Viewed in the light of the inevitable pragmatism North Korea forces on outsiders, President Obama’s ‘strategic patience’ approach takes on a new light. First, it is honest and prescient. Rather than declaring a sweeping ‘vision’ for Northeast Asia which he would later drop under Northern obstruction, Obama choose simply to wait for the North. Instead of commanding the North to change and inciting an inevitable counter-provocation, Obama is playing the long-game. The pivot to Asia is raising the cost of China’s alliance with the North, while managing cautiously the reality of North Korean threats. Neo-conservatives accuse Obama of weakness and “leading from behind,” but of course, George Bush dropped his talk of the “axis of evil” and “moral clarity” in 2006 to negotiate with the North and muddle through. Obama is simply dropping that first, impossibly idealistic and time-wasting step.
Second, strategic patience manages expectations responsibly. Big visions often create impossible hopes. Bill Clinton’s Agreed Framework was to stop nuclear weaponization. The Sunshine Policy was supposed to end the Korean conflict. The axis of evil was to bring about regime change. President Lee said unification was imminent. The Six Party Talks were to denuclearize the peninsular. None of this happened. So Obama’s pragmatic wait-and-see attitude is politically responsible. He is not promising more than he can deliver.
Third, it encourages prudence. The genuine commitment of Kim Dae Jung to peace in Korea was inspiring, while George Bush met Kang Chol-Hwan and was genuinely moved by the human rights plight of North Koreans. Yet in both cases, their zeal led to policy excesses that had to be walked back in time. In Kim’s case, we know now how disappointed he was at Kim Jong Il’s unresponsiveness to ‘sunshine.’ In Bush’s case, his moral fervor caused major dissension in the US-South Korean alliance and encouraged the North Koreans to nuclearize. Eventually, Bush had to make a humiliating policy u-turn. By contrast, strategic patience deals with North Korea as it stubbornly, persistently is, not as we may wish it to be.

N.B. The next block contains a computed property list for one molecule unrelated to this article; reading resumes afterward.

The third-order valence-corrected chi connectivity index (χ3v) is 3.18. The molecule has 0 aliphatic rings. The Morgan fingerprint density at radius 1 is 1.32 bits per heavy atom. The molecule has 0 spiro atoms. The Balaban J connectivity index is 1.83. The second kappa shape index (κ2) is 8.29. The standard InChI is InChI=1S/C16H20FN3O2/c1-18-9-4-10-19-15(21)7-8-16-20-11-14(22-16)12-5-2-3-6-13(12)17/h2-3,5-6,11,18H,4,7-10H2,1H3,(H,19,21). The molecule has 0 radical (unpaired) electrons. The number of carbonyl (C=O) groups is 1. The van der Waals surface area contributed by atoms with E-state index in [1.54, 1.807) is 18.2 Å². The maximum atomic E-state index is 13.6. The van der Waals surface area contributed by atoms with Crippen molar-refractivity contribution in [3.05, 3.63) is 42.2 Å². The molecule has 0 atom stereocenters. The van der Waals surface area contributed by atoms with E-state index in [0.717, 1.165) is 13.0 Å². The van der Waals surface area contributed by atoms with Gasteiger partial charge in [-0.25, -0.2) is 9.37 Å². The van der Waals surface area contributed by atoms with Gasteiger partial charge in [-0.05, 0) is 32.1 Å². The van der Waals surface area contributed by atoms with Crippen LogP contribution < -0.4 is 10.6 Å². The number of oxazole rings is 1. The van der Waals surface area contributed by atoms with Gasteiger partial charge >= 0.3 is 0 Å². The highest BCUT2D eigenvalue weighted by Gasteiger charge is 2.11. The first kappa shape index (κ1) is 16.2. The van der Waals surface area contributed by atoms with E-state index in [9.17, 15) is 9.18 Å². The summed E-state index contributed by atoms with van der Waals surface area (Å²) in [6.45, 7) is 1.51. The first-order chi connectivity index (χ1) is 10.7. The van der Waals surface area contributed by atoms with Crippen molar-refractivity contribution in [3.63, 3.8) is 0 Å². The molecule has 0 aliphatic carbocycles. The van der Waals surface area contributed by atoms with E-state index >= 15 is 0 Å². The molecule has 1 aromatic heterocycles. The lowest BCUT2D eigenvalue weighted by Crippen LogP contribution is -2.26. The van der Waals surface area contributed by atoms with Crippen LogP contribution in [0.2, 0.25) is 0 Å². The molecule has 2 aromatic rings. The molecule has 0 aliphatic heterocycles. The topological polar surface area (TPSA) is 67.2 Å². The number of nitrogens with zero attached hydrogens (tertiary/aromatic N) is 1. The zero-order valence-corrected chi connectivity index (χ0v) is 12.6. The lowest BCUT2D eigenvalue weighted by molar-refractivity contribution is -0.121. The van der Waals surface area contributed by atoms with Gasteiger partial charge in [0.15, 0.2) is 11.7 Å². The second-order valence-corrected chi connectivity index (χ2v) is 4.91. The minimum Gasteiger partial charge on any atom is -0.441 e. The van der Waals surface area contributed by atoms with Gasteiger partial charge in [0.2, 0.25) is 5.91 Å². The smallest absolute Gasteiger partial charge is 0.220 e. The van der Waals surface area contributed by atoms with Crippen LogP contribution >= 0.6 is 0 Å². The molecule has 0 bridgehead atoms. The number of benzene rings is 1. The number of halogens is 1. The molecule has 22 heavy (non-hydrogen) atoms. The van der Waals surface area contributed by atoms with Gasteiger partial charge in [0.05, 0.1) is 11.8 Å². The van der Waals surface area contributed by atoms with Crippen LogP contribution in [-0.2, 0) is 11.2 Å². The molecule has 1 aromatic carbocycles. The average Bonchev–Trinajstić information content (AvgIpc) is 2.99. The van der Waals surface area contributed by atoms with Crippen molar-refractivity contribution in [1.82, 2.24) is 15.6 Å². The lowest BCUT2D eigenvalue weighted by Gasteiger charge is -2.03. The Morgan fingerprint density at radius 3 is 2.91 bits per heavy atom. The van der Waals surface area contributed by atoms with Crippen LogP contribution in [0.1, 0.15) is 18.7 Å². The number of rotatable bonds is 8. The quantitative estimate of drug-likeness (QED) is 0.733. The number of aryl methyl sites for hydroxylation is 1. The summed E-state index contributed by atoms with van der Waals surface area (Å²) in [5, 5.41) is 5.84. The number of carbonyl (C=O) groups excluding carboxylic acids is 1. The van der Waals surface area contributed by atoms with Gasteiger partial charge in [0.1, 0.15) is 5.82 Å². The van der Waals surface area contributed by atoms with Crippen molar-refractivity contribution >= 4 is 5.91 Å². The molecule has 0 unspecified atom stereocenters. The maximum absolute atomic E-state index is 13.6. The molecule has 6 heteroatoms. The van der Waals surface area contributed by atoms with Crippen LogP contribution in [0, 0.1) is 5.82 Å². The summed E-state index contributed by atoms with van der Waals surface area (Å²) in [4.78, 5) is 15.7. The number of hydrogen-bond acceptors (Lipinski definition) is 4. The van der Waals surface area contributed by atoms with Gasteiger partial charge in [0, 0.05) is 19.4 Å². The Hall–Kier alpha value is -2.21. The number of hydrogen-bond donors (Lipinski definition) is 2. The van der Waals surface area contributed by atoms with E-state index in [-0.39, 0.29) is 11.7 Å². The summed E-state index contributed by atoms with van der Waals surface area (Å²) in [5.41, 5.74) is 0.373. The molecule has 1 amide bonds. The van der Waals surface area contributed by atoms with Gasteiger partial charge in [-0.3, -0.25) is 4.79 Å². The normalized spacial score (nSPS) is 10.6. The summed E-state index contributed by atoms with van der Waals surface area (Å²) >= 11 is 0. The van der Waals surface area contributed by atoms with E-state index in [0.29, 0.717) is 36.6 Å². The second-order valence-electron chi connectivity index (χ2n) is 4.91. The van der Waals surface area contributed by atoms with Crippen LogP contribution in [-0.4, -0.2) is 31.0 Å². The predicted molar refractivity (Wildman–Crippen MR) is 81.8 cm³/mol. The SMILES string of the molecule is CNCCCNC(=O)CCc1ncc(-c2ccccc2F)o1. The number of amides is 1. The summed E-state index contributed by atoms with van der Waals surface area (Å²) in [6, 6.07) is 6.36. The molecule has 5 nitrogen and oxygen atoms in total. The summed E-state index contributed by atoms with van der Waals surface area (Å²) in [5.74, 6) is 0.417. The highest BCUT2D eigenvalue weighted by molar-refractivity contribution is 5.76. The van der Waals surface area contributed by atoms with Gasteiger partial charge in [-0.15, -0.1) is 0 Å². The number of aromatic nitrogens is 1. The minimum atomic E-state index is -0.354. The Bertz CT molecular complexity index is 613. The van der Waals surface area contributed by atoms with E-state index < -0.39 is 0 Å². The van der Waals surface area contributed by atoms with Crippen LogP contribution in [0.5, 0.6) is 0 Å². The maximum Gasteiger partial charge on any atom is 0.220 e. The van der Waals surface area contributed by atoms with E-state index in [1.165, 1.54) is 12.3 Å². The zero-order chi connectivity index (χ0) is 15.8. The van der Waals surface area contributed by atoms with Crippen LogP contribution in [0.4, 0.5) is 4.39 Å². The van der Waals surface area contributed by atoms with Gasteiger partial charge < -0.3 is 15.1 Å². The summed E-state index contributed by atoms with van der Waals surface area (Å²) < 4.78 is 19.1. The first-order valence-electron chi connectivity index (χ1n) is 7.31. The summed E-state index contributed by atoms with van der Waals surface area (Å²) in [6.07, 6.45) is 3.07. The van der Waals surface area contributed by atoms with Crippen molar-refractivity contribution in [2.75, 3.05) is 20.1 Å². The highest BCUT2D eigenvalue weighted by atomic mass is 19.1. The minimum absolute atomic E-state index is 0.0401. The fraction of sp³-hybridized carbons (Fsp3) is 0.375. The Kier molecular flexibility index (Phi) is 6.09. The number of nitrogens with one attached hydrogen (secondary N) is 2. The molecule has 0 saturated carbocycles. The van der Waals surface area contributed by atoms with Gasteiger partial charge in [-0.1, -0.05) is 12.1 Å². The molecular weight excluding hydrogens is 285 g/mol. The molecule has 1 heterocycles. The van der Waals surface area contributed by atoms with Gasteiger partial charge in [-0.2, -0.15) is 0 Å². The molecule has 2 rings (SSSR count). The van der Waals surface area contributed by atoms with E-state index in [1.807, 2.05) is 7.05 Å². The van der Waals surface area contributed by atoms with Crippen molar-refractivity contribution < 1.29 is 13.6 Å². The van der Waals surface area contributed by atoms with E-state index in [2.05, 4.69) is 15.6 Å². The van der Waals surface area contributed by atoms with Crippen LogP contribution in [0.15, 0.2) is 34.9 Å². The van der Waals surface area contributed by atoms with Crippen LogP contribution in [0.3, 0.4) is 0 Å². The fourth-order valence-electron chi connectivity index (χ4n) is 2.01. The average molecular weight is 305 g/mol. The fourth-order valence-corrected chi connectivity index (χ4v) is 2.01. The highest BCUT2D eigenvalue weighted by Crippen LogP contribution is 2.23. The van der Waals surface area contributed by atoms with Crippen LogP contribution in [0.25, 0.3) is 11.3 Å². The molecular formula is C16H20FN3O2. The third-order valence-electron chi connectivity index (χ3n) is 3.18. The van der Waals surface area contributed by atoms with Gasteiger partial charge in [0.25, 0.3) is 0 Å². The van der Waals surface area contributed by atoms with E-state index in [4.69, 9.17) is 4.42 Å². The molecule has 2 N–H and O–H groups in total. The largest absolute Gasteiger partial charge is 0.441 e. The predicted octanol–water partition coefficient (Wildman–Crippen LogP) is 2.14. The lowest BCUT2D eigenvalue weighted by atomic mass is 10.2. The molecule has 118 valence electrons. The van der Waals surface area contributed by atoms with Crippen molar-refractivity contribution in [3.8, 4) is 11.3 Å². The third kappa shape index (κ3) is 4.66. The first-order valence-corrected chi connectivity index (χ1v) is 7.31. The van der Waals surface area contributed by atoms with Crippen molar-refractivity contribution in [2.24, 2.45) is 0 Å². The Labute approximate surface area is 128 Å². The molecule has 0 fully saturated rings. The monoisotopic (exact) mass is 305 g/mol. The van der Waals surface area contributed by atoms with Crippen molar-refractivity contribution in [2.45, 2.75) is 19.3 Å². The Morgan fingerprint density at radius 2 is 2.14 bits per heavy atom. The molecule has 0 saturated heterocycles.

If this sounds like cold realism, it is only because North Korea presents few other options at this point. North Korea is not going away, no matter how much we wish it so. Nor is it likely that North Korea wants a grand bargain to ‘solve’ peninsular problems. There have been so many outreaches, initiatives, conferences, meetings, summits, talks, and so on for so long now, that if Pyongyang was genuinely interested in big-bang deal, one would have been struck already.
Instead, “muddling through” recognizes the value of caution and baby-steps given how dangerous North Korea is. Since 1953, North Korea has repeatedly proved its willingness to use force against the South. We have no way of knowing how North Korea would respond to a South Korean counterstrike, such as that suggested after Yeonpyeong. North Korea does follow not even the most basic international norms. Its human rights record is worse than the Taliban. The regime watched as almost one million of its citizens starved. It sells narcotics, commits insurance fraud, and counterfeits. It keeps close to a million soldiers in the Pyongyang-Wonsan corridor. The heavy concentration of South Korea’s population – over 50% – in Kyeonggi makes Northern blackmail (the ‘Seoul as a sea of fire’ threat) very easy and Southern retaliation hugely risky. The military is hugely influential and eats up perhaps 30% of GDP, making it the most militarized state on the planet. We understand very little about how decisions are made in Pyongyang. With the death of Kim Jong Il, we are not really sure where decision-making authority now lies. We do not what the flashpoints or benchmarks are for Chinese military support for North Korea should South Korea use force against the North. On top of all this, North Korea is now a proven nuclear power.
This list of constraints is so severe that every president of South Korea and the US has been forced, in time, into the “muddling through” pragmatism described here. North Korea is simply too dangerous, too unpredictable, and South Korea too vulnerable to permit inflexible strategies. Eventually, prudently managing the North Korean tangle intrudes over impossibly idealistic efforts to solve it. This honesty is the ultimate wisdom of strategic patience, however grim and uninspiring that may seem.”